This is the only modern study of European international politics to cover the entire timespan from 1763 to 1848. Paul Schroeder's comprehensive and authoritative volume charts the course of international history over this turbulent period, in which the map of Europe was redrawn time and time again. He examines the wars, political crises, and diplomatic opportunities of the age, many of which--the Revolutionary and Napoleonic Wars, the Congress of Vienna and its aftermath--had far-reaching consequences for modern Europe. This book is a worthy complement to A. J. P. Taylor's classic The Struggle for Mastery in Europe 1848-1918
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This is the only modern study of European international politics to cover the entire timespan from the end of the Seven Years' War in 1763 to the revolutionary year of 1848. Besides offering a comprehensive and authoritative account of this era's many wars, crises, and diplomatic developments, it reveals its unifying theme; the collapse of the eighteenth-century international system in a generation of great systemic wars from 1787 to 1812, the painful construction of a new international system from 1813 to 1815, and the successful operation of that system, giving Europe its most peaceful, progressive era of international politics ever. In a major reinterpretation of the structure and operation of the international system Professor Schroeder rejects most of the standard explanations for the failure of the earlier coalitions against Revolutionary and Napoleonic France, the success of the final one, and the durability of the Vienna Settlement. The secret of durable peace was not, he argues, military victory, the restoration of monarchical authority and a balance of power, and the fear of renewed revolution. It was instead the abandonment of competitive eighteenth-century balance-of-power politics in favour of a new political equilibrium, a balance of rights, security, and satisfactions, based upon a genuine, European-wide consensus on the meaning of peace and the kinds of rules and practices needed to sustain it. Thus the story of the transformation of European politics in this era offers insights and hope also for international politics today.About the Author:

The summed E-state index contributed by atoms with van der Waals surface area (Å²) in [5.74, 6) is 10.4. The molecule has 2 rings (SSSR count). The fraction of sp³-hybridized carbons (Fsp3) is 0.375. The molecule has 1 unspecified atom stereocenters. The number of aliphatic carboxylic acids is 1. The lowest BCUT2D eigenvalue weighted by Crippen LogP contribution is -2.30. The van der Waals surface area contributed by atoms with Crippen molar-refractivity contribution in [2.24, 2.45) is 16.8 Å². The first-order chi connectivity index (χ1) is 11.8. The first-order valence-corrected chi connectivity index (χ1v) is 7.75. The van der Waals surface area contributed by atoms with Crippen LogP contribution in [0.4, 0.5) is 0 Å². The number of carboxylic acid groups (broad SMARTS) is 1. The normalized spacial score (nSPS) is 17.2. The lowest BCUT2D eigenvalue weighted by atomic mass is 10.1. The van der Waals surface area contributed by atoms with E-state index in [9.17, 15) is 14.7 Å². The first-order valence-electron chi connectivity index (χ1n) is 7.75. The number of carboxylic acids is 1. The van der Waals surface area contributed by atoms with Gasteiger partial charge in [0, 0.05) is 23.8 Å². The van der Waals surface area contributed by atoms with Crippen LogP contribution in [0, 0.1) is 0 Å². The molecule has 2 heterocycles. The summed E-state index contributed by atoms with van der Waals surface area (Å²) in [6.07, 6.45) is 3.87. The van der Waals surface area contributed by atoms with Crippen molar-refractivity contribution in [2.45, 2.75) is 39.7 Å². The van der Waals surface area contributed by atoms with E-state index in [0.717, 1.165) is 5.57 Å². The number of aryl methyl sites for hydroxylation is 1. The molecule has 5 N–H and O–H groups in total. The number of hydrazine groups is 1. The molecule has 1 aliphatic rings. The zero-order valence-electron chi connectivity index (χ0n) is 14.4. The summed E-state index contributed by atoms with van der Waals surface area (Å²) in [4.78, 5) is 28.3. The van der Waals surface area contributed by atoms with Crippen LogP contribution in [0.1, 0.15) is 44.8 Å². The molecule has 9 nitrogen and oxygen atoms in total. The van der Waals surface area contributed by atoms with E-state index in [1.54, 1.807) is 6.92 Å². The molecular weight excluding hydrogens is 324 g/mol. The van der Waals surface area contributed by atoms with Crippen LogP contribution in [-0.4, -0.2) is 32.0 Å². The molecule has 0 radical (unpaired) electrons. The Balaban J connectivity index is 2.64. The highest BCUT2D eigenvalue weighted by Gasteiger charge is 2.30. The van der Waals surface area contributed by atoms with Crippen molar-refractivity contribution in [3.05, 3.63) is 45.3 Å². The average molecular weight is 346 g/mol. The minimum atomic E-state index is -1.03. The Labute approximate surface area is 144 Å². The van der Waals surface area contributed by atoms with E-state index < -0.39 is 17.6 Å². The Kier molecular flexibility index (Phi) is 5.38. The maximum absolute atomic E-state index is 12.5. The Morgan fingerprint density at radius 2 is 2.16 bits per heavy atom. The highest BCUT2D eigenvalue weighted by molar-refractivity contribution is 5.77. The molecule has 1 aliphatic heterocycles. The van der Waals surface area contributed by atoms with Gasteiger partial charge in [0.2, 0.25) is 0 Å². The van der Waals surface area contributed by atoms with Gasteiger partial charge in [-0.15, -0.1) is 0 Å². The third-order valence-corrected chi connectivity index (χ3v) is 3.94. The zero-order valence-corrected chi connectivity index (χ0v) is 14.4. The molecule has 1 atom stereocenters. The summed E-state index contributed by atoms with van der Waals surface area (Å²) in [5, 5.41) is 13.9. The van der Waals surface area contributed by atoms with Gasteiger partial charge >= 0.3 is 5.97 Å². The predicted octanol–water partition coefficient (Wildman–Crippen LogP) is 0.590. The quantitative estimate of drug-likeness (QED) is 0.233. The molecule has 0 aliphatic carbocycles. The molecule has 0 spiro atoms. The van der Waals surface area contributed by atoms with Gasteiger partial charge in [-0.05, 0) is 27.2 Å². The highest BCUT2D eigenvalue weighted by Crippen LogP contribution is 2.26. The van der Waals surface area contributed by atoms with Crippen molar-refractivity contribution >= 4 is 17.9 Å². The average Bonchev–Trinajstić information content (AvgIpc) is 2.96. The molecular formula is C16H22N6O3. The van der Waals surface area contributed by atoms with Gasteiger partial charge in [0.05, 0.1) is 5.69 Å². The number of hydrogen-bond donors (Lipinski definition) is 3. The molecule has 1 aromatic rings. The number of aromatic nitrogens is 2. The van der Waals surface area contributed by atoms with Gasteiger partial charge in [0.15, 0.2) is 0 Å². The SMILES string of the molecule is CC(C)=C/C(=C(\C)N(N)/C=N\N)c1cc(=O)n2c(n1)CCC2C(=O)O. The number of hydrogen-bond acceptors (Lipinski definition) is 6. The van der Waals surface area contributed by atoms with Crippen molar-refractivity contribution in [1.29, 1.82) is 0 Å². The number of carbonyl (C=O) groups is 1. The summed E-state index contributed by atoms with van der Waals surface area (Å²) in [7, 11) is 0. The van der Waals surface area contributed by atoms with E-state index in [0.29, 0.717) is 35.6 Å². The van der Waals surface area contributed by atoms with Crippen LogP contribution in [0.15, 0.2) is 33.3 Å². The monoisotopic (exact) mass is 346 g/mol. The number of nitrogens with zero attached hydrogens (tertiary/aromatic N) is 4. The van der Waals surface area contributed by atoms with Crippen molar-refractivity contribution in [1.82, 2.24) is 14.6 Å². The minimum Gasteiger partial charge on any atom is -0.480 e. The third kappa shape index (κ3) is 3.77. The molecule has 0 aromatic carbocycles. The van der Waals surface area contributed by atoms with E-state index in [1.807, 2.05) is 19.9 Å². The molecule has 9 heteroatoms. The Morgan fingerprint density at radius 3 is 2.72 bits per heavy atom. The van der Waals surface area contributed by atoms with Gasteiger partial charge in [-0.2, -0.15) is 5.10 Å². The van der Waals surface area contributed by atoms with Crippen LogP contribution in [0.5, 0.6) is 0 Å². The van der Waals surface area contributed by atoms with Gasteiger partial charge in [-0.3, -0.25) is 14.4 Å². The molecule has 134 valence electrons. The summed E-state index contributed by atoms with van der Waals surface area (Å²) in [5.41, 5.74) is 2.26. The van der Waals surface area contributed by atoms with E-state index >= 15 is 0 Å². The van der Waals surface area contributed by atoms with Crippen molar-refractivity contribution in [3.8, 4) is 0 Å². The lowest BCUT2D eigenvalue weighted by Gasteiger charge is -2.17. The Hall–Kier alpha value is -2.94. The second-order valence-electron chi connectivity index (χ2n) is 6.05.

Paul Schroeder is author of The Axis Alliance and Japanese-American Relations 1941 (Cornell University Press, 1958), Metternich's Diplomacy at its Zenith 1820-1823 (University of Texas Press, 1962; pbk 1976), and Austria, Great Britain, and the Crimean War: The Destruction of the European Concert (Cornell University Press, 1972). He is on the editorial board of, amongst others, International History Review, and American Historical Review, and was elected Peace Fellow by the United States Institute of Peace in 1992.
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Descrizione libro Oxford University Press, 1996. Paperback. Condizione libro: New. Never used!. Codice libro della libreria P110198206542